Twilight of Avalon takes two ancient myths — Arthur and Tristan and Isolde — and fuses them together into a political/romance/historical/fantasy. The story picks up where the Arthurian legends leave off: Arthur has been betrayed by his bastard son, Mordred, and both are dead. Isolde, who is Mordred’s bastard daughter by Guinevere, was made high queen soon after her father’s death, by marriage to King Constantine. However, seven short years after their crowning, Constantine is dead and Isolde fears for her own life. Especially since she knows — due to a rare Sight-influenced vision — that Constantine was murdered by Lord Marche, who is scheming for the high kingship himself. It’s only through her own wits, abilities, and the help of a half-Saxon prisoner named Trystan, that she’s able to escape and find a way to prove to the court the truth about Lord Marche.
While Elliott includes a fantasy element with Isolde’s Sight and ventures into the Arthurian world, it’s more a gritty, political book than anything else. There is much positioning for power, negotiating, and war-making, which sounds more boring than it actually is. Isolde is a competent woman, and as a healer, she is able to get into and out of places that otherwise — even as high queen — she wouldn’t be able to. Unfortunately, she makes some rather rash decisions, which put her in the path of both admirable (Trystan) and less admirable (Lord Marche) men.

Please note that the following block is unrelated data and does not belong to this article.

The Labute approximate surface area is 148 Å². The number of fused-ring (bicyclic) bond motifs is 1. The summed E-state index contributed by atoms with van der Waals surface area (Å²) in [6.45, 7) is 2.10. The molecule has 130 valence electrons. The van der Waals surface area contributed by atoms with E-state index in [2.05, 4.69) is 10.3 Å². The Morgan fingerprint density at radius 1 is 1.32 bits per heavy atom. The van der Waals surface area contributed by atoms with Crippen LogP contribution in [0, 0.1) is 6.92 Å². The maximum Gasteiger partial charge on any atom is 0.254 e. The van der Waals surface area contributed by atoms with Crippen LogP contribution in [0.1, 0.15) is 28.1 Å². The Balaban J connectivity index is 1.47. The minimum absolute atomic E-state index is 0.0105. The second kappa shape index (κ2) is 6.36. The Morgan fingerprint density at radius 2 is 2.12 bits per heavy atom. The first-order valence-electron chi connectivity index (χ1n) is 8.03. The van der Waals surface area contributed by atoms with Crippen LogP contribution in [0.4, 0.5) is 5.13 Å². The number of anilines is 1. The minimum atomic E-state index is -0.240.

The only element missing in the book is the romance between Isolde and Trystan — I don’t know much about the legend, but I do know that it was supposed to be a grand love story. As it is, because Trystan and Isolde spend much of the book not trusting each other, there’s not much opportunity for the romance to bloom. However, the book is the first in a trilogy, so there is potential.
In all, though, an interesting addition to the Arthurian lore, one that takes the myth into new and intriguing directions.
Rated: Mild: there’s a lot of violence, and some indirect references to sex and rape, but nothing graphic